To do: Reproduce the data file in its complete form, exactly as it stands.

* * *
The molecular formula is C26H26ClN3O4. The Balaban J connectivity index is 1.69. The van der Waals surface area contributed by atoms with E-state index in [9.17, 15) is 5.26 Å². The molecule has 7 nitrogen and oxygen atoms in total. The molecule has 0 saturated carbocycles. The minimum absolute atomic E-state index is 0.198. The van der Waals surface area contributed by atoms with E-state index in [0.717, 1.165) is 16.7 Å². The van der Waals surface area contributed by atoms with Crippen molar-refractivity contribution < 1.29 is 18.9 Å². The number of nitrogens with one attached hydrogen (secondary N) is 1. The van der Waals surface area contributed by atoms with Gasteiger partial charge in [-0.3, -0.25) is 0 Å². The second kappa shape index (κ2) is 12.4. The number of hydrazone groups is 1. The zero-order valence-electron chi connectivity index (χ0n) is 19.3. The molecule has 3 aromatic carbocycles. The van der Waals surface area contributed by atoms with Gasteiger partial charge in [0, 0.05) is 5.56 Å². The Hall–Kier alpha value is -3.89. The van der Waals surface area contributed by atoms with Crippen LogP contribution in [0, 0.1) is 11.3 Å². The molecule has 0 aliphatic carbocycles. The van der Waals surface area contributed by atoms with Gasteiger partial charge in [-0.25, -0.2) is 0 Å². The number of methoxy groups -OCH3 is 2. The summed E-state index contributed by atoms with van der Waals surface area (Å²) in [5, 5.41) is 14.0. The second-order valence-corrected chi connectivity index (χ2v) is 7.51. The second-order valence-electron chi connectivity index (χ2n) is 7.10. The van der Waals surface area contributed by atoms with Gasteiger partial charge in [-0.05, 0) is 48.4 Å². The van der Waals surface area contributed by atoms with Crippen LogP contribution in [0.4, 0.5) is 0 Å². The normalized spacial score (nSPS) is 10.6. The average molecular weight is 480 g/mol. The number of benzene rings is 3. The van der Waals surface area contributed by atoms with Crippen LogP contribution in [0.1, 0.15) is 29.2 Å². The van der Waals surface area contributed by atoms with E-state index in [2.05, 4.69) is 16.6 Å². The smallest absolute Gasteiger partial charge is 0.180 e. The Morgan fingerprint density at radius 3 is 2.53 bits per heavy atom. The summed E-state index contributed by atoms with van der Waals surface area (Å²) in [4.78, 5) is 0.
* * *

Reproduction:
The molecular formula is C26H26ClN3O4. The Balaban J connectivity index is 1.69. The van der Waals surface area contributed by atoms with E-state index in [9.17, 15) is 5.26 Å². The molecule has 7 nitrogen and oxygen atoms in total. The molecule has 0 saturated carbocycles. The minimum absolute atomic E-state index is 0.198. The van der Waals surface area contributed by atoms with E-state index in [0.717, 1.165) is 16.7 Å². The van der Waals surface area contributed by atoms with Crippen molar-refractivity contribution < 1.29 is 18.9 Å². The number of nitrogens with one attached hydrogen (secondary N) is 1. The van der Waals surface area contributed by atoms with Gasteiger partial charge in [-0.3, -0.25) is 0 Å². The second kappa shape index (κ2) is 12.4. The number of hydrazone groups is 1. The zero-order valence-electron chi connectivity index (χ0n) is 19.3. The molecule has 3 aromatic carbocycles. The van der Waals surface area contributed by atoms with Gasteiger partial charge in [0, 0.05) is 5.56 Å². The Hall–Kier alpha value is -3.89. The van der Waals surface area contributed by atoms with Crippen LogP contribution in [0, 0.1) is 11.3 Å². The molecule has 0 aliphatic carbocycles. The van der Waals surface area contributed by atoms with Gasteiger partial charge in [-0.25, -0.2) is 0 Å². The number of methoxy groups -OCH3 is 2. The summed E-state index contributed by atoms with van der Waals surface area (Å²) in [5, 5.41) is 14.0. The second-order valence-corrected chi connectivity index (χ2v) is 7.51. The second-order valence-electron chi connectivity index (χ2n) is 7.10. The van der Waals surface area contributed by atoms with Gasteiger partial charge in [-0.05, 0) is 48.4 Å². The van der Waals surface area contributed by atoms with Crippen LogP contribution in [0.4, 0.5) is 0 Å². The normalized spacial score (nSPS) is 10.6. The average molecular weight is 480 g/mol. The number of benzene rings is 3. The van der Waals surface area contributed by atoms with Crippen LogP contribution in [0.1, 0.15) is 29.2 Å². The van der Waals surface area contributed by atoms with E-state index in [2.05, 4.69) is 16.6 Å². The smallest absolute Gasteiger partial charge is 0.180 e. The Morgan fingerprint density at radius 3 is 2.53 bits per heavy atom. The summed E-state index contributed by atoms with van der Waals surface area (Å²) in [4.78, 5) is 0.